The Washington Post‘s Blake Gopnik made the pilgrimage to New Mexico to see the Dia Foundation’s intallation of Walter de Maria’s seminal work of land art, Lightning Field. It turns out the foundation plays host to six guests at a time on the high mesa in New Mexico. They drop you off, after an hour long trip in four-wheel-drive truck (it takes another three hours to get to the town from Santa Fe), at a cabin where you can spend the night and wait for the magic of meteorology to happen. Blake Gopnik went–and saw an electrical storm–but that’s not what impressed him the most.
There’s no doubt the piece looks great by storm light, when it’s likely to give as many goose bumps as “Las Meninas” or the Sistine ceiling. But the best thing about “Lightning Field” is that it seems to work at least as well, or better, by any other kind of light, at almost any moment that you come across it.
There is no single “Lightning Field” — that name’s the one false note in the whole piece. Every time you look at it, this work feels new, and acquires meanings that you hadn’t thought of earlier. Its central virtue may be that, unlike almost any other artwork you could name, it doesn’t have a single central virtue. […]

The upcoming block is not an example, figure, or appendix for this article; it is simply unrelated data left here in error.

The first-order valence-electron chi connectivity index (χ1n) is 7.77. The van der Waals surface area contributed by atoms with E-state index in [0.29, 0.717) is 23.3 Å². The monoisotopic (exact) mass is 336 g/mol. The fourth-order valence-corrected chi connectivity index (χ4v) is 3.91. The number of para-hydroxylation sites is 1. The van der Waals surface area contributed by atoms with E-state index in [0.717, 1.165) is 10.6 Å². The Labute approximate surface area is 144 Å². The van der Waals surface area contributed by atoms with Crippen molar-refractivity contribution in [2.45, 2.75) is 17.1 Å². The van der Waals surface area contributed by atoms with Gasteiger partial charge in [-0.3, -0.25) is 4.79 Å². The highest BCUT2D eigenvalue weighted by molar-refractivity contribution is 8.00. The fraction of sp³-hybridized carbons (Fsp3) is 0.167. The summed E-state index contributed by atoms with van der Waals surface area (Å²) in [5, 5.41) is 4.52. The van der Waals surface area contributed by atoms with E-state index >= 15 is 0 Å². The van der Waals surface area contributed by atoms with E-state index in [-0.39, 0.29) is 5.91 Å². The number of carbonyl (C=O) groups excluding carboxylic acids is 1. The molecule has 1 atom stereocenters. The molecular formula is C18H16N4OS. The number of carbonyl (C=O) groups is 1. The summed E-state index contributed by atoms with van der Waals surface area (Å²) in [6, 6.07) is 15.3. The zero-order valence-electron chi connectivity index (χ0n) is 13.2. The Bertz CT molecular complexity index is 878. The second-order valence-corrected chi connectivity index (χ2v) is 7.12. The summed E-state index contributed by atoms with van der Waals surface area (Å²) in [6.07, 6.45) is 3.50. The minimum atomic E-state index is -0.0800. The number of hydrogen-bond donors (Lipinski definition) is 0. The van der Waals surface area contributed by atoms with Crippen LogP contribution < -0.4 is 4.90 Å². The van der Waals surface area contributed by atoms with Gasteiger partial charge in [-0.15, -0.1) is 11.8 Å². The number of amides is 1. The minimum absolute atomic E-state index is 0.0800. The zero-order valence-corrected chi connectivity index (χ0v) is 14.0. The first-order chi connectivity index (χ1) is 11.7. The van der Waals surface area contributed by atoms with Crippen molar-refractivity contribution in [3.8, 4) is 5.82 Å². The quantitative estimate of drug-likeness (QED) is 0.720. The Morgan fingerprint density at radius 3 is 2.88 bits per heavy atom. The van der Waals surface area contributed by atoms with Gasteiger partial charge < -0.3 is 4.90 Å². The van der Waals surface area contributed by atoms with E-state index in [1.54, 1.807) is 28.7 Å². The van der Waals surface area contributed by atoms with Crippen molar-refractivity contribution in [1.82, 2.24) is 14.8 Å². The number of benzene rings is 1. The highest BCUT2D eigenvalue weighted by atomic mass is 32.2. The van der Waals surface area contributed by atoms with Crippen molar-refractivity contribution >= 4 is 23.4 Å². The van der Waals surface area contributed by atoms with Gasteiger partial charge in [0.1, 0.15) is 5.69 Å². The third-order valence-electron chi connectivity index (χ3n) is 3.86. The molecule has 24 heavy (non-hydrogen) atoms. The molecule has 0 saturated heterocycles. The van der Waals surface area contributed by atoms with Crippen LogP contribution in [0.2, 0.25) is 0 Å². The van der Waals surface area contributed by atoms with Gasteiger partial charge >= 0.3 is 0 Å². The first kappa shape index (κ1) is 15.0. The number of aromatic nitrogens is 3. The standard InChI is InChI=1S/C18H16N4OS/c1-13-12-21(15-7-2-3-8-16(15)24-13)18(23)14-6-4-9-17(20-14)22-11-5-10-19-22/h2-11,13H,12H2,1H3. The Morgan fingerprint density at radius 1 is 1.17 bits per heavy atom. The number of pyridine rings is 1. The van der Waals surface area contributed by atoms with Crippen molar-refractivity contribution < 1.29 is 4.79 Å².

Thought 1: The long trip was necessary to the meaning of this art. One way or another, de Maria’s piece is clearly about the West, so it’s only right that there should be some kind of trek to get you to your destination. That’s why the log cabin also feels so right. If you stand in the no man’s land between the cabin and the field of rods, you can go from looking “back” at the homestead and the region’s past, and “forward” to de Maria’s version of its future. […]
Thought 4: Who said modern art killed classic beauty? The sun starts setting in the mountains, God’s clouds and de Maria’s rods are lit deep-pink and the Romantic Sublime takes over. Turner, eat your heart out.
Thought 5: Art doesn’t get more minimal and rigorous than this. With the sun behind a cloud, the rods become a never-ending grid of identical gray lines. For a moment, aesthetics disappear and there’s no room for arty histrionics. All that matters is the statement of a concept: a ground plane. A line rising from it. A space. Another line. Repeat.
Thoughts 6 through 99, and on: With its endlessly receding avenues of rods, “Lightning Field” is the latest riff on classic Renaissance perspective (try Googling “isocephaly”). Or, this is art that sets itself apart from anything that’s ever been made.
Shock and Awe: Mysterious Art in New Mexico (Washington Post)